1. Relevantly for present purposes, s 30 of the Act includes as material facts, “the fact that the negligence, trespass, nuisance or breach of duty causes personal injury”,[1] “the nature and extent of the personal injury so caused”[2] and “the extent to which the personal injury is caused by the negligence, trespass, nuisance or breach of duty”.[3] It deems such facts “of a decisive character” only if a reasonable person, knowing those material facts and having taken the appropriate advice on them, would regard them as showing that an action would have a “reasonable prospect of success and of resulting in an award of damages sufficient to justify the bringing of an action” and that the plaintiff ought in his own interests and taking his circumstances into account, to bring an action.[4] The section goes on to provide that a fact is not within a plaintiff’s means of knowledge only if, firstly, he does not know it, and secondly, if it is able to be discovered, he has taken all reasonable steps to find it out.[5]
  1. Although the legal consequences of the particular fact or facts unknown to a plaintiff cannot themselves constitute a material fact[6] for the purposes of s 31, the discovery that an injury is more serious that the plaintiff has previously understood it to be may amount to a material fact of a decisive character if it is such as to make an action not worth bringing, one that is viable.[7]  Thus a plaintiff may be aware that he has suffered an injury, but not aware of its true nature and extent in terms of its economic consequences.

Were the “material facts of a decisive character” within the plaintiff’s knowledge?

  1. From 1984 on, the plaintiff was subject to episodic incapacitating back pain related to work activities. That work was having at least an exacerbating effect on his condition was implicit in what Dr Brazel told him about seeking a more supervisory role; and in any event the plaintiff himself by applying for workers’ compensation clearly related his back pain to his employment. Dr Brazel had provided the information that he had degenerative disc disease. What was not known until 2000 was the precise nature of the damage to his spine; but in the middle of that year that was revealed by radiological processes.
  1. As at the end of October 2000, the plaintiff knew that he had a long standing spinal condition, productive of pain, which had now required surgery. He knew too that there was a connection between his back pain and the work he performed, in the sense that his work had in the past produced symptoms; although he did not then know that his work had at least contributed to the underlying condition producing the symptoms. The last seems to me a material fact; the question is whether it was within the plaintiff’s means of knowledge.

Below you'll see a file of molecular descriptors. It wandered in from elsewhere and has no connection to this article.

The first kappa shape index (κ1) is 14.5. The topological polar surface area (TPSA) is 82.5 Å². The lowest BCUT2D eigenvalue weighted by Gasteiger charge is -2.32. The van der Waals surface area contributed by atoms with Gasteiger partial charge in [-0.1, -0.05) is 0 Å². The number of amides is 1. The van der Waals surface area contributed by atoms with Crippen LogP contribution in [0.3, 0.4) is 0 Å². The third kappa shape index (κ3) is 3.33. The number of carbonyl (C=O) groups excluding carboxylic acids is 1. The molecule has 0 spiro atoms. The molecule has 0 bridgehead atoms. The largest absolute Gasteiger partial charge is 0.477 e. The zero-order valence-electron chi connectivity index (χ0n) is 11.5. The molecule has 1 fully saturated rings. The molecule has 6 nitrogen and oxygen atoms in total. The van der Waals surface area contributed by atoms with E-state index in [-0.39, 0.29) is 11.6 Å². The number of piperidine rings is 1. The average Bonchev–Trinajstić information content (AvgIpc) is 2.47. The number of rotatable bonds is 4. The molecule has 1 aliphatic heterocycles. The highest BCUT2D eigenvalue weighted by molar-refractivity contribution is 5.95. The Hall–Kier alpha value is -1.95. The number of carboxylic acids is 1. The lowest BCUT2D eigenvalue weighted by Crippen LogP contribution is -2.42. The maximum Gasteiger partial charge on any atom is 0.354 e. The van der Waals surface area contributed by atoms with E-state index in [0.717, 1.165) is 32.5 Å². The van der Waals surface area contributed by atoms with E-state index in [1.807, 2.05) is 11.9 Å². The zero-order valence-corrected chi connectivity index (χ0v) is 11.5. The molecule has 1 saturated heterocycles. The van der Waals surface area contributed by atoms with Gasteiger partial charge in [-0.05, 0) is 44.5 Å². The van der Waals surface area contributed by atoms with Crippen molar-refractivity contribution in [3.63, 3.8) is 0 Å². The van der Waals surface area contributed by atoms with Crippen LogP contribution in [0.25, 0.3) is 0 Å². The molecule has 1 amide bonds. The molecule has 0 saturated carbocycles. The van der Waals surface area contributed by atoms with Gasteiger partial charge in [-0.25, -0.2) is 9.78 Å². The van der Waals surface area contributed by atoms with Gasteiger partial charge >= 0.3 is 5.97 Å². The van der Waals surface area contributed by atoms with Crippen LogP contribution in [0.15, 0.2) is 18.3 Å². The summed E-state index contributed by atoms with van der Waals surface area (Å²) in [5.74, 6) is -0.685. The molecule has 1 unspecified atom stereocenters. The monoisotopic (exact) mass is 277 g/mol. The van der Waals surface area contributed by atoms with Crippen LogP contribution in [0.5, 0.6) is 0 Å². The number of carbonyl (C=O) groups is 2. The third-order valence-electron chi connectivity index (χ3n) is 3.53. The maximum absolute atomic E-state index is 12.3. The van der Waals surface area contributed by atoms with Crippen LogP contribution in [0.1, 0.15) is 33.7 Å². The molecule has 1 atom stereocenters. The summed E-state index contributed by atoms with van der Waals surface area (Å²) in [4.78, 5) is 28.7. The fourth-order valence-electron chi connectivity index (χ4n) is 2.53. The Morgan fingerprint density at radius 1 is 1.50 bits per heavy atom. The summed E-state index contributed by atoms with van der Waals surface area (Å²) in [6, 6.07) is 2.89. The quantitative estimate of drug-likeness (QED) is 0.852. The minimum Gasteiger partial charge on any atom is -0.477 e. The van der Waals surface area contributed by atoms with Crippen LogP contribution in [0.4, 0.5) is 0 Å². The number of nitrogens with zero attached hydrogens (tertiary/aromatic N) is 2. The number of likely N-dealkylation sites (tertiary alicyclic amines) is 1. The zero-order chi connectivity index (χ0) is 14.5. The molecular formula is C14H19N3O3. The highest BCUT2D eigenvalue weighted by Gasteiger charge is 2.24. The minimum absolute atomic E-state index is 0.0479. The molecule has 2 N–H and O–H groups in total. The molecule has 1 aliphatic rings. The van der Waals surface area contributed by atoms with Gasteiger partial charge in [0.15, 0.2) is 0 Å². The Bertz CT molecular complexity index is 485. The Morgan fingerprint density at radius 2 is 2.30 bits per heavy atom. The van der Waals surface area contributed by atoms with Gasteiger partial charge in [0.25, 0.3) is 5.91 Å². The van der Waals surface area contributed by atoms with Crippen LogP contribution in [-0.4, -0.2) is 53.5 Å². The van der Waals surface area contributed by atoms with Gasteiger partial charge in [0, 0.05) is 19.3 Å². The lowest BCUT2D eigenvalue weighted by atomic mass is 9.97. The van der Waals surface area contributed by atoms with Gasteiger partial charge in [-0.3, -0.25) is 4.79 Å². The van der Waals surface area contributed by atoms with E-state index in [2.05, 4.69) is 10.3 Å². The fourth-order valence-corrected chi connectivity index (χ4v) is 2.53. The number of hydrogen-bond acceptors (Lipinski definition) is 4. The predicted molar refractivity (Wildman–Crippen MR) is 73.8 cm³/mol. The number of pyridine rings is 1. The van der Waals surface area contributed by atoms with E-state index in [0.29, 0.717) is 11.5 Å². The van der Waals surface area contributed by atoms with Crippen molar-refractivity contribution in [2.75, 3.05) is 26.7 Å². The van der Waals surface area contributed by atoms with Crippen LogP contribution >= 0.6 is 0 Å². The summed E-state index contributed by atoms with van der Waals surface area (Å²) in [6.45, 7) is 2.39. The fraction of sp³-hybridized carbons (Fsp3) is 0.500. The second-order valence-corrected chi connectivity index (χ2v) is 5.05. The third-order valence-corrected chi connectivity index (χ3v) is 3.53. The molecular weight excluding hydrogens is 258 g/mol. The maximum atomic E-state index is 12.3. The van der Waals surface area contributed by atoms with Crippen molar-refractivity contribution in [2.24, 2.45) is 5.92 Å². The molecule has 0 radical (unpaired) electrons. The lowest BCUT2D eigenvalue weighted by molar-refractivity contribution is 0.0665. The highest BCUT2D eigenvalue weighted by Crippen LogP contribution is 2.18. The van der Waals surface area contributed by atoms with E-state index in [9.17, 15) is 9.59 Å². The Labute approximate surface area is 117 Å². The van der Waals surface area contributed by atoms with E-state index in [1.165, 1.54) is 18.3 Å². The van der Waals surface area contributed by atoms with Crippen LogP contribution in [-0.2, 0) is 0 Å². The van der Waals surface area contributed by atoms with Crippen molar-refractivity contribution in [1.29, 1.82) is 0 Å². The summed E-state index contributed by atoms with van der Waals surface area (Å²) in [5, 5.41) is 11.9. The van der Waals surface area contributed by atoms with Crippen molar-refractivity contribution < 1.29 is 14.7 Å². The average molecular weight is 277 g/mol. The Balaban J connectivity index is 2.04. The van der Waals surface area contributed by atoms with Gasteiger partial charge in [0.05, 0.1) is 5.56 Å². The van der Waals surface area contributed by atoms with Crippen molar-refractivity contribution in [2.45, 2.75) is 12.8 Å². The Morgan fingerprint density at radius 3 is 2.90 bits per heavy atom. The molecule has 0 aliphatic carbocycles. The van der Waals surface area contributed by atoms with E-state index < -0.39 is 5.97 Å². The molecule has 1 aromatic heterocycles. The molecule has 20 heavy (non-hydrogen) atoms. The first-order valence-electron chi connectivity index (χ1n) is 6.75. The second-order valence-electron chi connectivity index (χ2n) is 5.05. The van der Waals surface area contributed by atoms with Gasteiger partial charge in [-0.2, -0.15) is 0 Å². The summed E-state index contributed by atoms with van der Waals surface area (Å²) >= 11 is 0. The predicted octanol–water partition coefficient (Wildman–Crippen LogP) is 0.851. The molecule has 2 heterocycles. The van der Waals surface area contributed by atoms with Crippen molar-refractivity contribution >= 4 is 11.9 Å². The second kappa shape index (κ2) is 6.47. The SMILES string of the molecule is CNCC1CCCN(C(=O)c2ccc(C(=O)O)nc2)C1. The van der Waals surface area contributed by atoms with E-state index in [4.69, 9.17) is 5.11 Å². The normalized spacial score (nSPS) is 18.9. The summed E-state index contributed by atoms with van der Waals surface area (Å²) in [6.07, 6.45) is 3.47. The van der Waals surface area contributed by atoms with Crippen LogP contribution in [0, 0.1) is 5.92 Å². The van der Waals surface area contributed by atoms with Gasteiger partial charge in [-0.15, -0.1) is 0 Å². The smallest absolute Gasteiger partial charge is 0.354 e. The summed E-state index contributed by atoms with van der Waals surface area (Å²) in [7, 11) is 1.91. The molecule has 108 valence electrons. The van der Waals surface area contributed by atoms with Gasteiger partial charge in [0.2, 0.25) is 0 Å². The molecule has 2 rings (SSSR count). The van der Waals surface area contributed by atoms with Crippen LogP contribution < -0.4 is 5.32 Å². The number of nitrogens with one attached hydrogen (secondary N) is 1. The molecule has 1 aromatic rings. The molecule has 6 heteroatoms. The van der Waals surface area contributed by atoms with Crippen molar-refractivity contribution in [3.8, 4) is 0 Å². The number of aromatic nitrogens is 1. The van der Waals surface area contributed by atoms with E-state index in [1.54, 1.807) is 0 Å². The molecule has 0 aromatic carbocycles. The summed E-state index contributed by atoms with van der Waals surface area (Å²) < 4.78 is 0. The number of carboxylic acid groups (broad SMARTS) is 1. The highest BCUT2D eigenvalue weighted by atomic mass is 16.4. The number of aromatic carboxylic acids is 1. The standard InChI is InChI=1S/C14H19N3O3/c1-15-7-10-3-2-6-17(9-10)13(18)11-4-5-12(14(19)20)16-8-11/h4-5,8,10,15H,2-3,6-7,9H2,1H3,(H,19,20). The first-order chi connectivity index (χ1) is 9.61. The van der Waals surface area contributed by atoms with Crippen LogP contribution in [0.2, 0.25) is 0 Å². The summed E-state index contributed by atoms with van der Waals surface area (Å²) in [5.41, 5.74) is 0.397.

1. That in turn raises the question of whether the plaintiff took all reasonable steps to ascertain the connection between the underlying degenerative condition of his spine and the work he had performed. The answer to the question of what advice it is reasonable to expect the plaintiff to take “depends upon the primary facts concerning the level of seriousness of the plaintiff’s symptoms and of the warning signs which [he] had”.[8]  Although the plaintiff was not a highly educated man, it seems to me that in the circumstances of this case, where the condition clearly was serious and there was a relationship at least between its manifestation and the work performed, he ought, acting reasonably, to have made the enquiry as to whether the work itself had produced or contributed to the condition.
  1. I do not think one can say, as his counsel suggested, that the plaintiff had, by consulting orthopaedic specialists, made all reasonable enquiries. Nothing is known of the consultation prior to August 1990; in 1994, the plaintiff had consulted Dr Brazel, who had given him the indication that supervisory work was preferable for him, but between the time of that consultation and his seeing Dr Gillett it does not seem that he had actually sought orthopaedic advice. Dr McPhee was reporting to the workers’ compensation board at its request, and was not called on to address questions going to any common law liability of the defendant, such as how the plaintiff’s spinal condition, as opposed to its symptoms, had been produced.